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Equilibrium of bodies and types of equilibrium Equilibrium is thus stable, unstable or neutral according to whether the potential energy is minimum, maximum or constant.

Equilibrium of bodies and types of equilibrium

If a marble M is placed on a curved surface of a bowl S, it rolls down and settles in equilibrium at the lowest point A (Fig. a). This equilibrium position corresponds to minimum potential energy. If the marble is disturbed and displaced to a point B, its energy increases When it is released, the marble rolls back to A. Thus the marble at the position A is said to be in stable equilibrium. Suppose now that the bowl S is inverted and the marble is placed at its top point, at A (Fig. b). If the marble is displaced slightly to the point C, its potential energy is lowered and tends to move further away from the equilibrium position to one of lowest energy. Thus the marble is said to be in unstable equilibrium.

Suppose now that the marble is placed on a plane surface (Fig. c). If it is displaced slightly, its potential energy does not change. Here the marble is said to be in neutral equilibrium.

Equilibrium is thus stable, unstable or neutral according to whether the potential energy is minimum, maximum or constant.

We may also characterize the stability of a mechanical system by noting that when the system is disturbed from its position of equilibrium, the forces acting on the system may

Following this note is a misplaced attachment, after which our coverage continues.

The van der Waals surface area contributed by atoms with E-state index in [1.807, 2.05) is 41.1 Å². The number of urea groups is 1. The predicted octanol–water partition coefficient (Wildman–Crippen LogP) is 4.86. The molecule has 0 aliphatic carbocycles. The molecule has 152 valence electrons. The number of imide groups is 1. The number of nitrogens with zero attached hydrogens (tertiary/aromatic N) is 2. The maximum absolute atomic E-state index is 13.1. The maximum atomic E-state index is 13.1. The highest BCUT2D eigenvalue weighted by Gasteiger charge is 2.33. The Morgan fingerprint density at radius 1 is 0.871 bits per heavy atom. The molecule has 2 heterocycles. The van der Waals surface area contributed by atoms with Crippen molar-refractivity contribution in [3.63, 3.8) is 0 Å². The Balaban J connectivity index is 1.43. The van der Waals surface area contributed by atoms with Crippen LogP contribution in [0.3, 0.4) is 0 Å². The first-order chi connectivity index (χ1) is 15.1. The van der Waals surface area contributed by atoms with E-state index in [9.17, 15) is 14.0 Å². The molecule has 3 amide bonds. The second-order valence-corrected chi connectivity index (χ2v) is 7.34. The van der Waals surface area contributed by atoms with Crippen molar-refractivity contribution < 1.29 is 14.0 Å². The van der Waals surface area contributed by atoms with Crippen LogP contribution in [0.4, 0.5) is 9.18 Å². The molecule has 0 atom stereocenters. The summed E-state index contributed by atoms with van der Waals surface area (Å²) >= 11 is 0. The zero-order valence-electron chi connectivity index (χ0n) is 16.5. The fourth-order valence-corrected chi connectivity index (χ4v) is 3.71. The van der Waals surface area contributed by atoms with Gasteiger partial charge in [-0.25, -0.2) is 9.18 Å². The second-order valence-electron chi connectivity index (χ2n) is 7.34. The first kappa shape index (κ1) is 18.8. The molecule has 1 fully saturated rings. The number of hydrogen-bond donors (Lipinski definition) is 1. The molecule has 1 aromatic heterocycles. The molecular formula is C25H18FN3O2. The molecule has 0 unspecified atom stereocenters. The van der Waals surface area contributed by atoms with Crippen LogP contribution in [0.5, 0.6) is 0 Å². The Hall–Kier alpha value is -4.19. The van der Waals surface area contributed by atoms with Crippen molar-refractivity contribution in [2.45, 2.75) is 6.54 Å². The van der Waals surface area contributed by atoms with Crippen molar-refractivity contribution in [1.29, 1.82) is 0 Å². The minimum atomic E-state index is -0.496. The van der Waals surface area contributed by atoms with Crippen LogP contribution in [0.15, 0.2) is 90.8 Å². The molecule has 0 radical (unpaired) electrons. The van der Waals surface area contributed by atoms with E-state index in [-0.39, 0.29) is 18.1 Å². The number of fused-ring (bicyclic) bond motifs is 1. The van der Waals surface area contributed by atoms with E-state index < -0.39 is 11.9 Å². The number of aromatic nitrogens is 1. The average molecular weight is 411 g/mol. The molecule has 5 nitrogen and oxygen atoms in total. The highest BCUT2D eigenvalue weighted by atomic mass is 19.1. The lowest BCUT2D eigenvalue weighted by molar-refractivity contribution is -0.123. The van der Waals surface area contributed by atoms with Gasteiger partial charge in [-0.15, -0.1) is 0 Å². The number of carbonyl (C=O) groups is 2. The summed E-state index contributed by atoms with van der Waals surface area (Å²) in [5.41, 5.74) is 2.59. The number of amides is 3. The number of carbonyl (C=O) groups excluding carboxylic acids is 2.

(i)                tend to bring back to its original position if potential energy is a minimum, corresponding to stable equilibrium.

(ii)             tend to move it farther away if potential energy is maximum, corresponding unstable equilibrium.

(iii)           tend to move either way if potential energy is a constant corresponding to neutral equilibrium

Consider three uniform bars shown in Fig. a,b,c. Suppose each bar is slightly displaced from its position of equilibrium and then released. For bar A, fixed at its top end, its centre of gravity G rises to G1 on being displaced, then the bar returns back to its original position on being released, so that the equilibrium is stable. For bar B, whose fixed end is at its bottom, its centre of gravity G is lowered to G2 on being displaced, then the bar B will keep moving away from its original position on being released, and the equilibrium is said to be unstable.

For bar C, whose fixed point is about its centre of gravity, the centre of gravity remains at the same height on being displaced, the bar will remain in its new position, on being released, and the equilibrium is said to be neutral.

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